Photo by Susan Seubert
When Carl and Jeanine Jacobson decided to replace the 1920s farmhouse on their working cherry and pear orchard in the Hood River Valley, they wanted the new home’s design to be influenced by the old, and they took that idea one step further. They deconstructed the old farmhouse, and from those salvaged and recycled materials, they built a new one, whose design pays tribute to the original home. “When we took down the house, we saved all the exterior barn board and the interior cedar paneling,” says Jeanine. “There was no insulation between the siding and paneling. What we found instead was every type of nest you can imagine, squirrels, birds and bees.”
Carl, a retired airline pilot, and Jeanine, a retired music professor, bought the 22-acre orchard in 1975. At the time, they lived in California, but they spent every summer in the original 1,100-square-foot farmhouse nestled among a grove of 13 old oak trees on a small hill with panoramic views.
In 2001, they began to design their new home, working with Lake Oswego-based designer Paden Prichard. “The original house was almost organic in the way it sat in the site,” Prichard says. “They wanted the new house to blend in as if it had always been there. One of the first things I did was to draw a site plan with topography, views and trees to make sure the new house fit as well as the old house.”
Building a house among live oak trees made for complicated construction. “We knew we had to build the house in the middle of those trees,” says David McClure of the David McClure Company in Mt. Hood, who built the house and did all the woodwork. “It was tricky getting the excavation equipment in. We had to work in stages, and as the framing went up, we actually had to cut a few branches because the trees were so close to the house.”
The new home’s two-bedroom, two-bath interior mimics the floorplan of the original home. “The old home was cold and drafty,” says Jeanine.
“We needed a house we could live in full-time. The layout of this house is similar to the old one. All the rooms have the same orientation, but the rooms are larger.”
In the entryway, a custom Russian-style tiled stove, built by Kevin Spencer of Kevin Spencer Masonry in Bend, helps heat the entire house. “We have an infinite supply of wood since this is a working orchard,” says Carl. “So unless it’s really cold, we just load the stove up a couple times a day.”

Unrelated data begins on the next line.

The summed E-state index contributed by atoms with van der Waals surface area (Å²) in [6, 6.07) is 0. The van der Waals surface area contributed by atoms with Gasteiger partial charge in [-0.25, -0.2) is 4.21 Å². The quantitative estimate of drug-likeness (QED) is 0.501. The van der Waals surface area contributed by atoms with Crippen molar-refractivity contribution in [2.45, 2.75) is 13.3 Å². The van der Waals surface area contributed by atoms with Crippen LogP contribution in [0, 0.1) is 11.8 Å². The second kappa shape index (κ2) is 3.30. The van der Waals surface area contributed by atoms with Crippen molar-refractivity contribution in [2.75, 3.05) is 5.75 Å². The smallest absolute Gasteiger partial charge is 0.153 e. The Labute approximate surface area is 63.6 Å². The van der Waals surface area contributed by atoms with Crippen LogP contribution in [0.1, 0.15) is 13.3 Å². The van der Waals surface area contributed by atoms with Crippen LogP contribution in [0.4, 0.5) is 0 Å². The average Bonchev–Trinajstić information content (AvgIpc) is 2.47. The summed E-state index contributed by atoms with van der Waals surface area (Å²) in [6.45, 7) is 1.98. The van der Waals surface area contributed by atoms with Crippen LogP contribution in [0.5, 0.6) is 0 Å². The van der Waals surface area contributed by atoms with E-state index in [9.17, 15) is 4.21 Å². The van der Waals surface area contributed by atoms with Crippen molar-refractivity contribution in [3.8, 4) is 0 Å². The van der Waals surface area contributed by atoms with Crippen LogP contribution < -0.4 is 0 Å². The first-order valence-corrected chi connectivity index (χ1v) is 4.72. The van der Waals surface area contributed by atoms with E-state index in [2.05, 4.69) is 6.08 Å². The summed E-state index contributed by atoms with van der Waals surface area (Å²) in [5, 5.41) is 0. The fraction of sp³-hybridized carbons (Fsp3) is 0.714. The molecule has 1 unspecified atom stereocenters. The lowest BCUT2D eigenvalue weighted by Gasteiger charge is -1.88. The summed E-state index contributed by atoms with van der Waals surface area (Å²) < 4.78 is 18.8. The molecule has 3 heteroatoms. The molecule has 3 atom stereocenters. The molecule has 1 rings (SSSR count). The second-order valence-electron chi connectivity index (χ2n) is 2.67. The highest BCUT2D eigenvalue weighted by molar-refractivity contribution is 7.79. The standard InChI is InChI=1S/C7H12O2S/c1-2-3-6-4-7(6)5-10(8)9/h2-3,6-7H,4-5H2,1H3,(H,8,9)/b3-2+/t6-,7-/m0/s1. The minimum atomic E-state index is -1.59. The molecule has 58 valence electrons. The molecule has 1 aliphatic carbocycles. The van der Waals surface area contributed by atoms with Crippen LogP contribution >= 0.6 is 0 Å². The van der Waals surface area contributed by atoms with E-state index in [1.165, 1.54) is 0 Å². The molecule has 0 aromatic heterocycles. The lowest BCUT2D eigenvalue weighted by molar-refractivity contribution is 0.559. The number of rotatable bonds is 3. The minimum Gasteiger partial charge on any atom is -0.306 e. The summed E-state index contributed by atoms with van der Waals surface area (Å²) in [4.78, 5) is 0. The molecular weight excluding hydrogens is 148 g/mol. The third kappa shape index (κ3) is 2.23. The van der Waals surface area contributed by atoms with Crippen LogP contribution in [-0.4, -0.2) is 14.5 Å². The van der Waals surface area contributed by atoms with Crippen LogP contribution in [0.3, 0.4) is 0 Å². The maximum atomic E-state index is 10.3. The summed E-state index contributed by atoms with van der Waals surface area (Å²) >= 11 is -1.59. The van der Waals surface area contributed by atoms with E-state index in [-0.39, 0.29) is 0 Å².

The living room and music alcove’s vaulted ceiling and large windows create openness and light. This fireplace was built in the same location as the fireplace in the original house. // Photo by Susan Seubert
The Russian-style tiled stove helps heat the whole house. “We call it the Romanian stove,” says Jeanine. “On a trip to Romania, our room had one of
Jeanine’s concert grand piano sits in an alcove between the entryway and the living room, and her extensive collection of sheet music is stored in a music closet that blends in with the wood paneling. An Oregon basalt fireplace with a mantelpiece carved from a d’Anjou pear tree log reaches to meet the living room’s vaulted ceiling.
Almost every bit of the old house was reused, sometimes in unusual ways. The home required almost no new wood for its construction. The old fir barn siding became the new exterior siding and because the new home, finished in 2004, is 2,700 square feet, additional wood was salvaged from an old barn on a neighboring property. The French doors that originally hung between the living and dining rooms now frame a large square archway between the two spaces. Old apple barn doors were transformed into a new front door. Salvaged flooring became wall paneling in the upstairs bedroom, and the home’s original fireplace was rebuilt in the master bedroom. “When we took down the fireplace, we numbered all the stones,” says Carl. “When we rebuilt it in the bedroom, we raised it off the floor, so we could see the fire, but the stones are set as they were originally.”